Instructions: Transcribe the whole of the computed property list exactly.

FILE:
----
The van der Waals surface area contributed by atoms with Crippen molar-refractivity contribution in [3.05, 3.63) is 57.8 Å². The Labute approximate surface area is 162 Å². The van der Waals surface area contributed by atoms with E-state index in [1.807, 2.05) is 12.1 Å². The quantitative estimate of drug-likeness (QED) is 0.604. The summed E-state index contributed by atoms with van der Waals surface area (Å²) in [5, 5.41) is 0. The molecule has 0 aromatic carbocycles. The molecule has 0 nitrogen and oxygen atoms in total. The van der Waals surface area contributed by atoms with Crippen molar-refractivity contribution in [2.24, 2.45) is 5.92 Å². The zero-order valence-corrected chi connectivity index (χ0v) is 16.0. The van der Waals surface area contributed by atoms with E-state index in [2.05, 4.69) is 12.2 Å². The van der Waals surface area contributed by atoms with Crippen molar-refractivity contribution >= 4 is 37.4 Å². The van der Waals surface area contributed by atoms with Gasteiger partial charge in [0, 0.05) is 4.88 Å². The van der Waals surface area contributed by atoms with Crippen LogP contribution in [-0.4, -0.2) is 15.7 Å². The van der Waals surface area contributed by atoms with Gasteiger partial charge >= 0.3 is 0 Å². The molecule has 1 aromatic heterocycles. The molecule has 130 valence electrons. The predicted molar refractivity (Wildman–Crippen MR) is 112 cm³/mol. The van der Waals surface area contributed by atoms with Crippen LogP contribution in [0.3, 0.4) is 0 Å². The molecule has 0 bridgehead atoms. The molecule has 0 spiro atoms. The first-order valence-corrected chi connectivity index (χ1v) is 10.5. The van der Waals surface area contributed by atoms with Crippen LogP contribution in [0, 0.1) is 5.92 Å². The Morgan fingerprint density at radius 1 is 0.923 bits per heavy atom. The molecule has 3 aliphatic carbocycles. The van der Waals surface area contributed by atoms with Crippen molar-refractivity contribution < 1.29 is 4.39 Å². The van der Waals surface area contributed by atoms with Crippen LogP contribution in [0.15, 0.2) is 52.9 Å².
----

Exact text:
The van der Waals surface area contributed by atoms with Crippen molar-refractivity contribution in [3.05, 3.63) is 57.8 Å². The Labute approximate surface area is 162 Å². The van der Waals surface area contributed by atoms with E-state index in [1.807, 2.05) is 12.1 Å². The quantitative estimate of drug-likeness (QED) is 0.604. The summed E-state index contributed by atoms with van der Waals surface area (Å²) in [5, 5.41) is 0. The molecule has 0 aromatic carbocycles. The molecule has 0 nitrogen and oxygen atoms in total. The van der Waals surface area contributed by atoms with Crippen molar-refractivity contribution in [2.24, 2.45) is 5.92 Å². The zero-order valence-corrected chi connectivity index (χ0v) is 16.0. The van der Waals surface area contributed by atoms with E-state index in [2.05, 4.69) is 12.2 Å². The van der Waals surface area contributed by atoms with Crippen molar-refractivity contribution >= 4 is 37.4 Å². The van der Waals surface area contributed by atoms with Gasteiger partial charge in [0, 0.05) is 4.88 Å². The van der Waals surface area contributed by atoms with Crippen LogP contribution in [-0.4, -0.2) is 15.7 Å². The van der Waals surface area contributed by atoms with Gasteiger partial charge >= 0.3 is 0 Å². The molecule has 1 aromatic heterocycles. The molecule has 130 valence electrons. The predicted molar refractivity (Wildman–Crippen MR) is 112 cm³/mol. The van der Waals surface area contributed by atoms with Crippen LogP contribution in [0.3, 0.4) is 0 Å². The molecule has 0 bridgehead atoms. The molecule has 0 spiro atoms. The first-order valence-corrected chi connectivity index (χ1v) is 10.5. The van der Waals surface area contributed by atoms with Crippen LogP contribution in [0, 0.1) is 5.92 Å². The Morgan fingerprint density at radius 1 is 0.923 bits per heavy atom. The molecule has 3 aliphatic carbocycles. The van der Waals surface area contributed by atoms with Crippen molar-refractivity contribution < 1.29 is 4.39 Å². The van der Waals surface area contributed by atoms with Crippen LogP contribution in [0.15, 0.2) is 52.9 Å².